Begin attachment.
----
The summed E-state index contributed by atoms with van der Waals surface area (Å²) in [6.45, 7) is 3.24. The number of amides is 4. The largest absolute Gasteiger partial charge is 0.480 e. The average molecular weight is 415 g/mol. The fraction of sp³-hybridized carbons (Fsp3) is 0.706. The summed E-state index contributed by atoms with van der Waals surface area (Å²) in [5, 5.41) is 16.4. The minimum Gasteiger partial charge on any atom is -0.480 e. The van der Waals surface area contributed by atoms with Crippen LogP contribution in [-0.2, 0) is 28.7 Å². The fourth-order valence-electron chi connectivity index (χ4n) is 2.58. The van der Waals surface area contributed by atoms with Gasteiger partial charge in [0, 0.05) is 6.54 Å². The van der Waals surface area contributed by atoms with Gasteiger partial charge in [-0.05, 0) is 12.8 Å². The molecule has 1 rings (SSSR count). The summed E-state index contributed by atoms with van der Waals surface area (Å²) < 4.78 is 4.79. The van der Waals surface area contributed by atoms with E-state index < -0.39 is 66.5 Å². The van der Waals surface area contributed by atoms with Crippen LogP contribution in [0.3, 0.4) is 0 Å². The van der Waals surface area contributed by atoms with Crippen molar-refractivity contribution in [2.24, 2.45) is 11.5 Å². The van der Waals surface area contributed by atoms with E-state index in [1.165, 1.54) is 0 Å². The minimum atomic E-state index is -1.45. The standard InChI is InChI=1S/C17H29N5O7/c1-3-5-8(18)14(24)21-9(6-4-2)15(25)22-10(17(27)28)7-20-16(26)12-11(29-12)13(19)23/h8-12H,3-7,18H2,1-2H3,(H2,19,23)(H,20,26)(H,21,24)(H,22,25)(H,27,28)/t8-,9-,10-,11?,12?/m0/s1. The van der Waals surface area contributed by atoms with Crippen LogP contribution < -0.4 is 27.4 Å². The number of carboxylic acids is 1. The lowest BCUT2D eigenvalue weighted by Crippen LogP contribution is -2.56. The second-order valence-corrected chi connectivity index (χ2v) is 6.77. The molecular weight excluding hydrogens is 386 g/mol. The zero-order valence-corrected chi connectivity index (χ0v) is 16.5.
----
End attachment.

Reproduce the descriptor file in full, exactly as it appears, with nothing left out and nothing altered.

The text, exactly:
The summed E-state index contributed by atoms with van der Waals surface area (Å²) in [6.45, 7) is 3.24. The number of amides is 4. The largest absolute Gasteiger partial charge is 0.480 e. The average molecular weight is 415 g/mol. The fraction of sp³-hybridized carbons (Fsp3) is 0.706. The summed E-state index contributed by atoms with van der Waals surface area (Å²) in [5, 5.41) is 16.4. The minimum Gasteiger partial charge on any atom is -0.480 e. The van der Waals surface area contributed by atoms with Crippen LogP contribution in [-0.2, 0) is 28.7 Å². The fourth-order valence-electron chi connectivity index (χ4n) is 2.58. The van der Waals surface area contributed by atoms with Gasteiger partial charge in [0, 0.05) is 6.54 Å². The van der Waals surface area contributed by atoms with Gasteiger partial charge in [-0.05, 0) is 12.8 Å². The molecule has 1 rings (SSSR count). The summed E-state index contributed by atoms with van der Waals surface area (Å²) < 4.78 is 4.79. The van der Waals surface area contributed by atoms with E-state index < -0.39 is 66.5 Å². The van der Waals surface area contributed by atoms with Crippen LogP contribution in [0.3, 0.4) is 0 Å². The van der Waals surface area contributed by atoms with Crippen molar-refractivity contribution in [2.24, 2.45) is 11.5 Å². The van der Waals surface area contributed by atoms with E-state index in [1.165, 1.54) is 0 Å². The minimum atomic E-state index is -1.45. The standard InChI is InChI=1S/C17H29N5O7/c1-3-5-8(18)14(24)21-9(6-4-2)15(25)22-10(17(27)28)7-20-16(26)12-11(29-12)13(19)23/h8-12H,3-7,18H2,1-2H3,(H2,19,23)(H,20,26)(H,21,24)(H,22,25)(H,27,28)/t8-,9-,10-,11?,12?/m0/s1. The van der Waals surface area contributed by atoms with Crippen LogP contribution < -0.4 is 27.4 Å². The number of carboxylic acids is 1. The lowest BCUT2D eigenvalue weighted by Crippen LogP contribution is -2.56. The second-order valence-corrected chi connectivity index (χ2v) is 6.77. The molecular weight excluding hydrogens is 386 g/mol. The zero-order valence-corrected chi connectivity index (χ0v) is 16.5.